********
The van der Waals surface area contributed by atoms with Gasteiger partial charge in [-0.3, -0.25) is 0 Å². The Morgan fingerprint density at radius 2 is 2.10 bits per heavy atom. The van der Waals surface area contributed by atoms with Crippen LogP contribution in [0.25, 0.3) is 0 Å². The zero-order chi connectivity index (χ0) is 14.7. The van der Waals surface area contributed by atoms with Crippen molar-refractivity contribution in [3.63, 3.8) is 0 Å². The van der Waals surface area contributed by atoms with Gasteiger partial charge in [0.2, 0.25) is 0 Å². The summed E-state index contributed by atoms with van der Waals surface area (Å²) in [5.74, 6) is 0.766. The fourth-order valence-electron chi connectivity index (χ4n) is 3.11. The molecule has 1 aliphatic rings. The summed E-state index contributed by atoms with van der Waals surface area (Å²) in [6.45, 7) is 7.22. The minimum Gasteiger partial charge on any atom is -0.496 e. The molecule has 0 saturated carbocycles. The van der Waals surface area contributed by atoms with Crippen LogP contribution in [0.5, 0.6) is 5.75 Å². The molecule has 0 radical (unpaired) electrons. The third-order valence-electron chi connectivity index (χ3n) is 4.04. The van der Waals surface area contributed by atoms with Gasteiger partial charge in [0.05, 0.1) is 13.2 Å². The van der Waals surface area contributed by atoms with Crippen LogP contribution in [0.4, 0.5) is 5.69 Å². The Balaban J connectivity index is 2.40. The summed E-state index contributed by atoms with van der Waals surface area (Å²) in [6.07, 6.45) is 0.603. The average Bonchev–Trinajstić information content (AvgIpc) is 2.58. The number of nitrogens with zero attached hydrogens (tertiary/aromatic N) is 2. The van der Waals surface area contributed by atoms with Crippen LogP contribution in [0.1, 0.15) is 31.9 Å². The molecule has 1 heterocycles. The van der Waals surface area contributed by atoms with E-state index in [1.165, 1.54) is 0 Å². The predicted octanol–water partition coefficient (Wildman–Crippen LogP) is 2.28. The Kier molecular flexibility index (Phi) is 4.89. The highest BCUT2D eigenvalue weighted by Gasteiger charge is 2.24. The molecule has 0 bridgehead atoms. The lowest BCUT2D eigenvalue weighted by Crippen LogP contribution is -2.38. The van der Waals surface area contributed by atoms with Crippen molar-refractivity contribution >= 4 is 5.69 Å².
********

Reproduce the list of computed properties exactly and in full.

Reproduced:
The van der Waals surface area contributed by atoms with Gasteiger partial charge in [-0.3, -0.25) is 0 Å². The Morgan fingerprint density at radius 2 is 2.10 bits per heavy atom. The van der Waals surface area contributed by atoms with Crippen LogP contribution in [0.25, 0.3) is 0 Å². The zero-order chi connectivity index (χ0) is 14.7. The van der Waals surface area contributed by atoms with Crippen molar-refractivity contribution in [3.63, 3.8) is 0 Å². The van der Waals surface area contributed by atoms with Gasteiger partial charge in [0.2, 0.25) is 0 Å². The summed E-state index contributed by atoms with van der Waals surface area (Å²) in [5.74, 6) is 0.766. The fourth-order valence-electron chi connectivity index (χ4n) is 3.11. The molecule has 1 aliphatic rings. The summed E-state index contributed by atoms with van der Waals surface area (Å²) in [6.45, 7) is 7.22. The minimum Gasteiger partial charge on any atom is -0.496 e. The molecule has 0 saturated carbocycles. The van der Waals surface area contributed by atoms with Crippen LogP contribution in [0.5, 0.6) is 5.75 Å². The molecule has 0 radical (unpaired) electrons. The third-order valence-electron chi connectivity index (χ3n) is 4.04. The van der Waals surface area contributed by atoms with Gasteiger partial charge in [0.05, 0.1) is 13.2 Å². The van der Waals surface area contributed by atoms with Crippen LogP contribution in [0.4, 0.5) is 5.69 Å². The Balaban J connectivity index is 2.40. The summed E-state index contributed by atoms with van der Waals surface area (Å²) in [6.07, 6.45) is 0.603. The average Bonchev–Trinajstić information content (AvgIpc) is 2.58. The number of nitrogens with zero attached hydrogens (tertiary/aromatic N) is 2. The van der Waals surface area contributed by atoms with Crippen LogP contribution in [0.1, 0.15) is 31.9 Å². The molecule has 1 heterocycles. The van der Waals surface area contributed by atoms with E-state index in [1.165, 1.54) is 0 Å². The predicted octanol–water partition coefficient (Wildman–Crippen LogP) is 2.28. The Kier molecular flexibility index (Phi) is 4.89. The highest BCUT2D eigenvalue weighted by Gasteiger charge is 2.24. The molecule has 0 bridgehead atoms. The lowest BCUT2D eigenvalue weighted by Crippen LogP contribution is -2.38. The van der Waals surface area contributed by atoms with Crippen molar-refractivity contribution >= 4 is 5.69 Å².